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  1. #21
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    Quote Originally Posted by Tundracamper View Post
    Isn't the tracking a new feature? I've used the app many times on the trail, but have not used it for tracking. How well does it perform in a real use case?
    Hey Tundracamper. The tracking in the Guthook apps is new this season (and only on iPhone so far while we decide if it's something people use enough to warrant porting it). I've been using it for all my hikes over the winter while I was testing it, and it worked 99% of the time ;-) The other thing, which I thought was very interesting, was that if I didn't take pictures or use the phone for other things, the GPS tracking only ate about 2-4% battery per hour (on three year-old iPhone 5s).

  2. #22
    Registered User Venchka's Avatar
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    Tracking clarification:
    What I knew was last year's version of the App and the Location Sharing Feature. This feature will record your location and message and hold it until you have a cell signal. Then it sends the message without having to do anything.
    Apparently Tracking, like Argus and other exercise recording apps, is new. I need to check it out.
    Wayne


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  3. #23
    Registered User somers515's Avatar
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    Any updates on how Guthooks tracking feature is doing in 2018?

    Anyone use Strava for tracking their hikes? If so how do you handle a several days long backpacking trip without cell service? Leave it in pause while you are sleeping?

    Any other apps that people like for tracking their hikes/backpacking trips? Basically I'd love to be able to turn it on when I start hiking, turn it off when I stop, save the track when I get into town with cell service and be able to see how many miles and elevation gain/loss I did with a cool map of what I hiked as a bonus. All with being able to keep my phone in airplane mode while hiking and not having it use too much battery power. I know I'm greedy!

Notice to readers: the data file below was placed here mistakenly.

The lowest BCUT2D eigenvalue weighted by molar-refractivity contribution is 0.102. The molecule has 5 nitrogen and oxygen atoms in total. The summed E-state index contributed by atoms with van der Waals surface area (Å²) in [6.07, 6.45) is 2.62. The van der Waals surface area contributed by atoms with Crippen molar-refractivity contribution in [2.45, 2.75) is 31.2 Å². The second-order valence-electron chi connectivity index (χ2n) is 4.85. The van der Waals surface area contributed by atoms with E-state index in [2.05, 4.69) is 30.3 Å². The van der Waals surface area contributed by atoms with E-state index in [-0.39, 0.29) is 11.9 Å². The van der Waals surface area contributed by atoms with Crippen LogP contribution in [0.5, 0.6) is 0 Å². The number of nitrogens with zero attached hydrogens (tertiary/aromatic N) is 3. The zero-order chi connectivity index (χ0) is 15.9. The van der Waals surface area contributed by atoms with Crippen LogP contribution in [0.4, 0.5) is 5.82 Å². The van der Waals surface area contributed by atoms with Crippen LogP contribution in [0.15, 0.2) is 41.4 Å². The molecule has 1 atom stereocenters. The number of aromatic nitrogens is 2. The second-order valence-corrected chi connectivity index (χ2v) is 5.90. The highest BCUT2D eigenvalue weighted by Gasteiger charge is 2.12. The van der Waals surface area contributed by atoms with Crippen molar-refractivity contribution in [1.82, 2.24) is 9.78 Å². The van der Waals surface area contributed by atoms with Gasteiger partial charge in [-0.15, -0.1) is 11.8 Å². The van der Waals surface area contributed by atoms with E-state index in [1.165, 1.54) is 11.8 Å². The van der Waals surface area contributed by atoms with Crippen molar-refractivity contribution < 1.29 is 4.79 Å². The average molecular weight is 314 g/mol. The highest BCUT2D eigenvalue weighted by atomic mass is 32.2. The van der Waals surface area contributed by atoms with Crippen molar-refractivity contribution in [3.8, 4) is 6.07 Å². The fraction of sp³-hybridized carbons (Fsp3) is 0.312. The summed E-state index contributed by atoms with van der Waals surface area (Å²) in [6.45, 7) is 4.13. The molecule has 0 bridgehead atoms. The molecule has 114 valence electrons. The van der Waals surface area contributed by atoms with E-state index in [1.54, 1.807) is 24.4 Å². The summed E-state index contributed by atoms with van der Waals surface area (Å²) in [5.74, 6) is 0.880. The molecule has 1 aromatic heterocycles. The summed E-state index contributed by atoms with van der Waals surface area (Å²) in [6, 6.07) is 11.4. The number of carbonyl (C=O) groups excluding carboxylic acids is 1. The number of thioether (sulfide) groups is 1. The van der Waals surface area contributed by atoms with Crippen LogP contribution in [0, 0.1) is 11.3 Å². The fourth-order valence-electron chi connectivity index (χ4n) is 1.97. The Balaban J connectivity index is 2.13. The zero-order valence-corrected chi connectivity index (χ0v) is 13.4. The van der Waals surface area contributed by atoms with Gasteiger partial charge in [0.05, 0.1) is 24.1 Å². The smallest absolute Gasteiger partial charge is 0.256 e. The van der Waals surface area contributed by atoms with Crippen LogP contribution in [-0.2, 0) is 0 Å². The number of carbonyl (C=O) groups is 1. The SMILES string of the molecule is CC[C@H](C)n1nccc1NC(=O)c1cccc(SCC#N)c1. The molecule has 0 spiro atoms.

AT Flip Flop (HF to ME, HF to GA) Thru Hike 2023; LT End-to-Ender 2017; NH 48/48 2015-2021; 21 of 159usForests.com

  4. #24
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    I'm using Backcountry Navigator for tracking hikes in areas where there is no cell service. Pre-hike, I'm downloading maps of the area.
    While the user interface of BN is a bit you-need-to-get-used-to, it works really grat finally.

  5. #25
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    Hi, which app you are using now?

  6. #26
    Registered User Tennessee Viking's Avatar
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    Avenza, Ramblr, Hiking Project, GaiaGPS, AllTrail, US Topo Maps
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  7. #27
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    Apps like AllTrails and FarOut recommend you download the trail for use "offline". I'm not sure what "offline" means. I always have access to the app's trail, as long as I have GPS. And I usually have GPS whenever my phone is on. Yes, there are RARE times when I don't have GPS, but then - even if I HAVE downloaded the trail - it's pretty much useless since I won't know my location.
    I know there's something I'm not getting about all this. Can you help me out? Thanks!

  8. #28

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    Quote Originally Posted by jefals View Post
    Apps like AllTrails and FarOut recommend you download the trail for use "offline". I'm not sure what "offline" means. I always have access to the app's trail, as long as I have GPS. And I usually have GPS whenever my phone is on. Yes, there are RARE times when I don't have GPS, but then - even if I HAVE downloaded the trail - it's pretty much useless since I won't know my location.
    I know there's something I'm not getting about all this. Can you help me out? Thanks!
    Mapping apps use GPS to determine your location, and GPS works even if you don’t have a cellular connection. To see the actual map, with your position plotted on it, you either need a cellular connection to access the map, or you need to have downloaded the map data previously while you did have a cellular connection.